Molecular Determinants of Scouting Behavior in Honey Bees

Neuroscience Program, University of Illinois at Urbana-Champaign, Urbana, IL, USA.
Science (Impact Factor: 31.48). 03/2012; 335(6073):1225-8. DOI: 10.1126/science.1213962
Source: PubMed

ABSTRACT Little is known about the molecular basis of differences in behavior among individuals. Here we report consistent novelty-seeking behavior, across different contexts, among honey bees in their tendency to scout for food sources and nest sites, and we reveal some of the molecular underpinnings of this behavior relative to foragers that do not scout. Food scouts showed extensive differences in brain gene expression relative to other foragers, including differences related to catecholamine, glutamate, and γ-aminobutyric acid signaling. Octopamine and glutamate treatments increased the likelihood of scouting, whereas dopamine antagonist treatment decreased it. These findings demonstrate intriguing similarities in human and insect novelty seeking and suggest that this trait, which presumably evolved independently in these two lineages, may be subserved by conserved molecular components.

1 Bookmark
  • [Show abstract] [Hide abstract]
    ABSTRACT: Reproduction by colony fission, or swarming, is a spectacular example of a behavior that requires the simultaneous coordination of the activities of thousands of honey bee workers and their queen. The successful execution of this collective phenomenon relies on the appropriate response of individuals in swarms to a myriad of signals that are produced by workers and queens to synchronize their nest exodus, subsequent house hunting, and eventual relocation to a new nest site. In this review, we describe our current understanding of the social factors that trigger swarming in colonies and the nonchemical and chemical signals that mediate a coordinated transition between its stages. We also highlight emerging work on the physiological and genomic mechanisms underpinning swarming behavior. Finally, we discuss the possible evolutionary origins of swarming behavior, through comparisons with related behaviors of migration, overwintering, estivation, and diapause in honey bees and other insects.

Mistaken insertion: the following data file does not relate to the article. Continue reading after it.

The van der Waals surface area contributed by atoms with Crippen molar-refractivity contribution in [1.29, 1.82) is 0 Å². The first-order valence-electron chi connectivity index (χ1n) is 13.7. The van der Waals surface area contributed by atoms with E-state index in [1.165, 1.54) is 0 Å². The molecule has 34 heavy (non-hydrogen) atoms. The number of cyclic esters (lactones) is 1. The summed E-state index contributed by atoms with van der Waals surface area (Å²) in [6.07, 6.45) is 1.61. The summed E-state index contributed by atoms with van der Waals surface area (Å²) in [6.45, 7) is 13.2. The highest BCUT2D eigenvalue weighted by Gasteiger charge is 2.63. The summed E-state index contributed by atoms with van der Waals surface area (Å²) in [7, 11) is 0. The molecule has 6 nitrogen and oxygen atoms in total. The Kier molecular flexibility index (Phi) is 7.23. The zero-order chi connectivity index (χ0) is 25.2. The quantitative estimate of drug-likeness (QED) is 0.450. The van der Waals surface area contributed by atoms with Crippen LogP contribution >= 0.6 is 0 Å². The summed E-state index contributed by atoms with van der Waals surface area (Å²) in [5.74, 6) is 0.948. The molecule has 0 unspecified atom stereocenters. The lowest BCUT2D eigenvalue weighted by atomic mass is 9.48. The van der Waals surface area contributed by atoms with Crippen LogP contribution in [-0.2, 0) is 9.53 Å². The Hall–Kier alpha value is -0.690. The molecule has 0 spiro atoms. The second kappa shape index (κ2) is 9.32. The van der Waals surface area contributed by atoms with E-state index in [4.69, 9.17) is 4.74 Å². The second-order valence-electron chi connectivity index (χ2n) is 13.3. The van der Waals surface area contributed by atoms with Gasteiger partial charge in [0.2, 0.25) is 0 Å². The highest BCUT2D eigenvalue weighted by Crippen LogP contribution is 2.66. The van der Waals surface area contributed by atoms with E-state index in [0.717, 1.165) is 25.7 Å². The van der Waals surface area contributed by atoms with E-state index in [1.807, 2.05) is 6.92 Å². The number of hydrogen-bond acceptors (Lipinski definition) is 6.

Apidologie 05/2013; 45(3):327-346. DOI:10.1007/s13592-013-0253-2 · 1.54 Impact Factor
  • [Show abstract] [Hide abstract]
    ABSTRACT: The biology of honey bees involves a host of developmental, behavioral, and physiological components that allow thousands of individual bees to form complex social units. Fueled by a wealth of information from new genomic technologies, a new approach, sociogenomics, uses a focus on the genome to integrate the molecular underpinnings and ultimate explanations of social life. This approach has resulted in a massive influx of data from the honey bee genome and transcriptome, a flurry of research activity, and new insights into honey bee biology. Here, we provide an up-to-date review describing how the honey bee has been successfully studied using this approach, highlighting how the integration of genomic information into honey bee research has provided insights into worker division of labor, communication, caste differences and development, evolution, and honey bee health. We also highlight how genomic studies in other eusocial insect species have provided insights into social evolution via comparative analyses. These data have led to several important new insights about how social behavior is organized on a genomic level, including (1) the fact that gene expression is highly dynamic and responsive to the social environment, (2) that large-scale changes in gene expression can contribute to caste and behavioral differences, (3) that transcriptional networks regulating these behaviors can be related to previously established hormonal mechanisms, and (4) that some genes and pathways retain conserved roles in behavior across contexts and social insect taxa.
    Apidologie 05/2013; 45(3):375-395. DOI:10.1007/s13592-013-0251-4 · 1.54 Impact Factor
  • Source
    Animal Behaviour 04/2015; 102. DOI:10.1016/j.anbehav.2014.12.030 · 3.07 Impact Factor

Full-text (2 Sources)

Available from
May 30, 2014